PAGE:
Videre’s mission is to reveal abuses of armies, security forces, militia groups or officials through a network of activists who film and record abuses and violations of human rights, often at enormous personal risk. Since Videre was founded in 2008 it has distributed more than 500 videos to more than 140 media outlets, including major broadcasters such as the BBC and CNN. “It’s great to get something broadcast by a big TV channel but it’s most effective when it goes out on local stations – it makes it very clear to the perpetrators that they are being watched – and that’s powerful,” Yakobovich said. Footage has also been used in court cases to prosecute corruption and incitement to political violence.Yakobovich said his own journey to becoming a human rights activist started after he joined the Israeli Defense Forces at the age of 18.

I spent a lot of the time in the West Bank and it shocked me what we were doing there – checkpoints in crowded areas in the city, raids on Palestinian homes in the middle of the night, scaring small children,” the 45-year-old said. Eventually, he refused to serve in the West Bank, a decision that landed him in jail. “It gave me time to think and it struck me how powerful information is, but also how little voice those have who are suffering – and how little accurate information we are getting from those places.”

He became a documentary filmmaker but said he was not happy spending more time at film festivals than helping people. “I realised that people who are suffering need to tell their own stories, not the journalists or the filmmakers.” In 2005 Yakobovich joined the Israeli human rights group B’Tselem and set up a video unit. Three years later he co-founded Videre Est Credere – which means “to see is to believe” – with Israeli filmmaker Uri Fruchtmann.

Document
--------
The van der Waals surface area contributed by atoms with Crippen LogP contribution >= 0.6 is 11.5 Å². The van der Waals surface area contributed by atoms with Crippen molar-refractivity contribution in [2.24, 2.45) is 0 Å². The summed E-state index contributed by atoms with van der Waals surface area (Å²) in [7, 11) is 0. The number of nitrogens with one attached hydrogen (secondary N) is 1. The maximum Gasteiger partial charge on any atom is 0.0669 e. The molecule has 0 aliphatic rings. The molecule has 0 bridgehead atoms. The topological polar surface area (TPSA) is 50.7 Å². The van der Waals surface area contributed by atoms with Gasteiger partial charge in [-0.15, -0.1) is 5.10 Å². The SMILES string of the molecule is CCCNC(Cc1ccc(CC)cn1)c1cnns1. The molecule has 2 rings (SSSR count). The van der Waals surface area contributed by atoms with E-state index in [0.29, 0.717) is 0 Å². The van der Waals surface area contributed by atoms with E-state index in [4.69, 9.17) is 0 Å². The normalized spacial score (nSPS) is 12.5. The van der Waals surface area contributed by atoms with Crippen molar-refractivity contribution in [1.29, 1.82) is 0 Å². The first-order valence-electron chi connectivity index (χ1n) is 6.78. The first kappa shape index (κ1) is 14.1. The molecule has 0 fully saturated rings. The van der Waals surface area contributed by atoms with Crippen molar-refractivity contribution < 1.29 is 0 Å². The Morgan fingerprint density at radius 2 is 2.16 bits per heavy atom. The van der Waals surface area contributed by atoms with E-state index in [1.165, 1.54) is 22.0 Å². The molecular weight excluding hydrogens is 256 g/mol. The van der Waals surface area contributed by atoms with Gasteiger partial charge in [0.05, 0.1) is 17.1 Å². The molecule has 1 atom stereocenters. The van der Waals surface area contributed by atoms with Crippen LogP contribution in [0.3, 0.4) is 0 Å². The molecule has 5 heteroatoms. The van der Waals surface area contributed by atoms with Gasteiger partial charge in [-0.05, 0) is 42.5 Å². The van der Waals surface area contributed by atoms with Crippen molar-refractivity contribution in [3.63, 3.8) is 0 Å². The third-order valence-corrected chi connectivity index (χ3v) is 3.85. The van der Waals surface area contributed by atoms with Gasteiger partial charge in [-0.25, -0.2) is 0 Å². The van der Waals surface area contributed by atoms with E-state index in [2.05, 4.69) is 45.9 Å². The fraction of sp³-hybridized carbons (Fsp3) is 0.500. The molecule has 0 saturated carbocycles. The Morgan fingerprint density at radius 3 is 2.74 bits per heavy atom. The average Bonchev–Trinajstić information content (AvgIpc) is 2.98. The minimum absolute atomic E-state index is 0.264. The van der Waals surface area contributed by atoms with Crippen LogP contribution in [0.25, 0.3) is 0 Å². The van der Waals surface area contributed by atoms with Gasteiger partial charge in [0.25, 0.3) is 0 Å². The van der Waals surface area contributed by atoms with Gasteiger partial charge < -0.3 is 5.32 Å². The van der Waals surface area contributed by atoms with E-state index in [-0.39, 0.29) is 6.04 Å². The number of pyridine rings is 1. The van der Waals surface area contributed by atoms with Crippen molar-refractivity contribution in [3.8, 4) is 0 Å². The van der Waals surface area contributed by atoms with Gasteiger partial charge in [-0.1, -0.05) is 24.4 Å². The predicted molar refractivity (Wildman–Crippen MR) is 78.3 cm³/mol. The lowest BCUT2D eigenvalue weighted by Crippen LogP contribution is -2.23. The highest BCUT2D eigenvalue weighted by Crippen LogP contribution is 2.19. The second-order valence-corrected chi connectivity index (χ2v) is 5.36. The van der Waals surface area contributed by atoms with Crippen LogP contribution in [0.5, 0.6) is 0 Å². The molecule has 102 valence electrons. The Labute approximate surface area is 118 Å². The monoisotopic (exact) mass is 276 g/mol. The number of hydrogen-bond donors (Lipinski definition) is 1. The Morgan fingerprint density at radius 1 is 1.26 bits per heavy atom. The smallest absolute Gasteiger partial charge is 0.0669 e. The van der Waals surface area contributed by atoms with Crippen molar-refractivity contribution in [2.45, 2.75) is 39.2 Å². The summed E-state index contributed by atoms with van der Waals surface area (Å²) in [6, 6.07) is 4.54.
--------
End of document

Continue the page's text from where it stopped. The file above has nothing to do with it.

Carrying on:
Videre has deployed some 600 people across Africa, the Middle East and Asia and has partnered with organisations such as Human Rights Watch and Amnesty International. In-depth research, solid on-the-ground contacts and thorough verification are key for Videre, which is highly secretive about its work to avoid putting human rights activists at risk. No one has been killed as a result of its work but some activists have been arrested. “The safety of the people we work with is paramount,” Yakobovich said, adding that Videre applies a “military-style” precision and security to its operations. “I’m still a soldier, just not in the army anymore,” he said.

(Visit news.trust.org to see more stories)

Source: INTERVIEW-Secretive human rights group fights abuses with military-style precision

 

see also: https://thoolen.wordpress.com/2016/03/23/responsible-data-forum-to-be-held-in-san-francisco-on-29-march/

Solidarity Foundation for Human Rights reports two human rights defenders kidnapped in Nablus

February 26, 2014